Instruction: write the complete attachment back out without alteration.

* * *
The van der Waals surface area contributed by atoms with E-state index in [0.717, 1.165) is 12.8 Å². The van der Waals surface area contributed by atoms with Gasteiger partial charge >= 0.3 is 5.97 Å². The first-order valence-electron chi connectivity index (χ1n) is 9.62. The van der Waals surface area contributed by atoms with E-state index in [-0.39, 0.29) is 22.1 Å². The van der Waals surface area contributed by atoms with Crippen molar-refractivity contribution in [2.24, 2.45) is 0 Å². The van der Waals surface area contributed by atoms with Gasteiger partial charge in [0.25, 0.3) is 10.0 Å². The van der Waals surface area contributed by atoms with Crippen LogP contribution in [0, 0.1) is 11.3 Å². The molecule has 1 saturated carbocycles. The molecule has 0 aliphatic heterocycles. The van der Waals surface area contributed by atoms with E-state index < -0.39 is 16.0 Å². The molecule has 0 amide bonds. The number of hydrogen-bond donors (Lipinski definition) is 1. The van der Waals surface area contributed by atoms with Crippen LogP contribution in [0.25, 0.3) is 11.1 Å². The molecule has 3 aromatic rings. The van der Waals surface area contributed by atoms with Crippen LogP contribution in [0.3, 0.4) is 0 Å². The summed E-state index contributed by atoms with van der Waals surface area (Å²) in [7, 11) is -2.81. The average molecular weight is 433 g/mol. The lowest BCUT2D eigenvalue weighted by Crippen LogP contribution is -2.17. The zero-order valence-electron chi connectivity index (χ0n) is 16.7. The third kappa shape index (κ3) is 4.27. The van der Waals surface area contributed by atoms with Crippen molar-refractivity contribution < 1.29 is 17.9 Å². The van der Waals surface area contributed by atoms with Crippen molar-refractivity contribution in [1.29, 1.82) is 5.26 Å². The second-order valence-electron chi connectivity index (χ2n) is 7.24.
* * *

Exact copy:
The van der Waals surface area contributed by atoms with E-state index in [0.717, 1.165) is 12.8 Å². The van der Waals surface area contributed by atoms with Gasteiger partial charge >= 0.3 is 5.97 Å². The first-order valence-electron chi connectivity index (χ1n) is 9.62. The van der Waals surface area contributed by atoms with E-state index in [-0.39, 0.29) is 22.1 Å². The van der Waals surface area contributed by atoms with Crippen molar-refractivity contribution in [2.24, 2.45) is 0 Å². The van der Waals surface area contributed by atoms with Gasteiger partial charge in [0.25, 0.3) is 10.0 Å². The van der Waals surface area contributed by atoms with Crippen LogP contribution in [0, 0.1) is 11.3 Å². The molecule has 1 saturated carbocycles. The molecule has 0 aliphatic heterocycles. The van der Waals surface area contributed by atoms with E-state index < -0.39 is 16.0 Å². The molecule has 0 amide bonds. The number of hydrogen-bond donors (Lipinski definition) is 1. The van der Waals surface area contributed by atoms with Crippen LogP contribution in [0.25, 0.3) is 11.1 Å². The molecule has 3 aromatic rings. The van der Waals surface area contributed by atoms with Crippen LogP contribution in [0.3, 0.4) is 0 Å². The summed E-state index contributed by atoms with van der Waals surface area (Å²) in [7, 11) is -2.81. The average molecular weight is 433 g/mol. The lowest BCUT2D eigenvalue weighted by Crippen LogP contribution is -2.17. The zero-order valence-electron chi connectivity index (χ0n) is 16.7. The third kappa shape index (κ3) is 4.27. The van der Waals surface area contributed by atoms with Crippen molar-refractivity contribution < 1.29 is 17.9 Å². The van der Waals surface area contributed by atoms with Crippen molar-refractivity contribution in [1.29, 1.82) is 5.26 Å². The second-order valence-electron chi connectivity index (χ2n) is 7.24.